Last one out, turn off the lights — unless you can't leave the cows

Small-town sporting triumphs pull a lot of people to big games. But the cows still need to get fed.

A crowd at a basketball game
Many people from the community where Jenny Schlecht lives traveled to Bismarck, North Dakota, for the State Class B Boys Basketball Tournament. But bad weather and the need to take care of cattle kept some away. Photo taken March 16, 2023.
Jenny Schlecht / Agweek

I remember watching the news once when I was a kid, and there was a story about a small town football team making a state championship. My dad said something to the effect that the town would be empty that day and that the last one to leave would turn off the lights.

At that stage of my life, I was far more of an athlete than a fan, and I couldn't really understand why everyone in a town would go to a sporting event. I went to a somewhat small high school but was in more of a rural suburb than a small, tight-knit community. My games tended to have attendees who were parents, grandparents, friends and maybe a handful of students not closely connected to the people on the floor or in the field. Other than big home games — homecoming, a big rivalry game — the stands rarely were packed for any sport.

Fast forward a bunch of years, and I'm living in exactly the kind of community I used to not understand. We rarely miss a home game. Five years ago, my daughters and I joined a throng of people who traveled to the girls state championship basketball tournament to watch our school's team . And this year, we did it again with our boys team .

This year, the state championship tournament for boys was held only an hour from where we live — close enough that many people didn't plan to stay over (even if lack of hotel availability hadn't played into the decision). Additionally, many people — like my husband, who hadn't been able to go five years ago because someone has to stay home to take care of the cows — thought they'd be able to drive up for all of the games.

Of course, anyone who has been in central North Dakota this year knows that nothing has gone quite as planned throughout the winter. And the calendar may say it's spring now, but the 5 feet of snow in my backyard begs to differ.


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Instead of making it to all three days of the tournament, my husband and father-in-law made it to just one. The other days were spent watching the visibility drop to nothing or the roads blow in with snow. They may have been able to make it to the games; the problem was, who would feed the cows if they couldn't get back? It was a blow for the two of them — and others like them — who had played for the same school, never got a chance to compete at state and wanted very much to cheer on this year's players.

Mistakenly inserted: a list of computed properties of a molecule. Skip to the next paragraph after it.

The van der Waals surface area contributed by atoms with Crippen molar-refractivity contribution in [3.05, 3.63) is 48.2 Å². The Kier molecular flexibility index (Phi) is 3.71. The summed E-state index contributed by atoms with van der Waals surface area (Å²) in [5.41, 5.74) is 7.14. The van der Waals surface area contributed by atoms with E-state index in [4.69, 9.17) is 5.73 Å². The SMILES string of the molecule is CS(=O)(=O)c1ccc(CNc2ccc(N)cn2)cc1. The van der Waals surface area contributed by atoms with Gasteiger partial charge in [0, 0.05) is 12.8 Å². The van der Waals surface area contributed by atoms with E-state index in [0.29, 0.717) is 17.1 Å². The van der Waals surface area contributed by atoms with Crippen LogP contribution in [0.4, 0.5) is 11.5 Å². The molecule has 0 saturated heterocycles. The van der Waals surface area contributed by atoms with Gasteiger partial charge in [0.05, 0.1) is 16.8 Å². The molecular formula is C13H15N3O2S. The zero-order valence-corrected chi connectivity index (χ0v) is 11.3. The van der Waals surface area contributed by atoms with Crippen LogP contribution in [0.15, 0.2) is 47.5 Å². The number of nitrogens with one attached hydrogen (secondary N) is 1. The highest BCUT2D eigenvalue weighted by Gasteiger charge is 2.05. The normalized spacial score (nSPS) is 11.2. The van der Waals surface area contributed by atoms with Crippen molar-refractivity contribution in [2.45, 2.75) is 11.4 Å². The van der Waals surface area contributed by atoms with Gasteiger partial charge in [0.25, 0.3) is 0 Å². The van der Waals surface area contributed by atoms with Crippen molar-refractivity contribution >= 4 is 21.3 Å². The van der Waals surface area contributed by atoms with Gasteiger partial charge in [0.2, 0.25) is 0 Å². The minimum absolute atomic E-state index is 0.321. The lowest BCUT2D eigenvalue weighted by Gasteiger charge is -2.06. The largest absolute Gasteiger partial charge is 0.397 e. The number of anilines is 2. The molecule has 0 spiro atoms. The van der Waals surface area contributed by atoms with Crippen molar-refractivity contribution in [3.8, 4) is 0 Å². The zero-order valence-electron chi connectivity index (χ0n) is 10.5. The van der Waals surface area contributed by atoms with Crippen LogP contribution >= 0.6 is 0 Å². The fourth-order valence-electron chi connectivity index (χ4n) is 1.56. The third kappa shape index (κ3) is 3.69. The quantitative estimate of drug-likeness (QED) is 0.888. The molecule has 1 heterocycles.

Some parents on the team faced brutal conditions driving back and forth to take care of livestock and other priorities at home. They all made it, but it was tough.

Deep piles and drifts of snow along a gravel road in Stutsman County, North Dakota.
The winter of 2022-23, through mid-March, was on pace to be the snowiest ever in parts of central North Dakota. Here, piles and drifts of snow along a Stutsman County, North Dakota, road following numerous strong blizzards have grown taller than many of the vehicles that travel the roads. Photo taken March 14, 2023, north of Medina, North Dakota.
Jenny Schlecht / Agweek

This isn't a novel situation, by any means. Four years ago, I did a story on a blizzard that hit during March calving and talked to a rancher whose boys were playing in the state tournament while he was home pushing snow and feeding cows . I remember staying on the phone with him for quite awhile; I think it was therapeutic to have someone to talk to when everyone else was where he wanted to be.

It's the reality of having livestock that sometimes the cows take precedence over what we want to do. Sometimes, someone has to keep that light on, even if everyone would rather clear out to cheer on the home team.

Jenny Schlecht is Agweek's editor. She lives on a farm and ranch in Medina, North Dakota, with her husband and two daughters. She can be reached at or 701-595-0425.

Jenny Schlecht is the director of ag content for Agweek and serves as editor of Agweek, Sugarbeet Grower and BeanGrower. She lives on a farm and ranch near Medina, North Dakota, with her husband and two daughters. You can reach her at or 701-595-0425.
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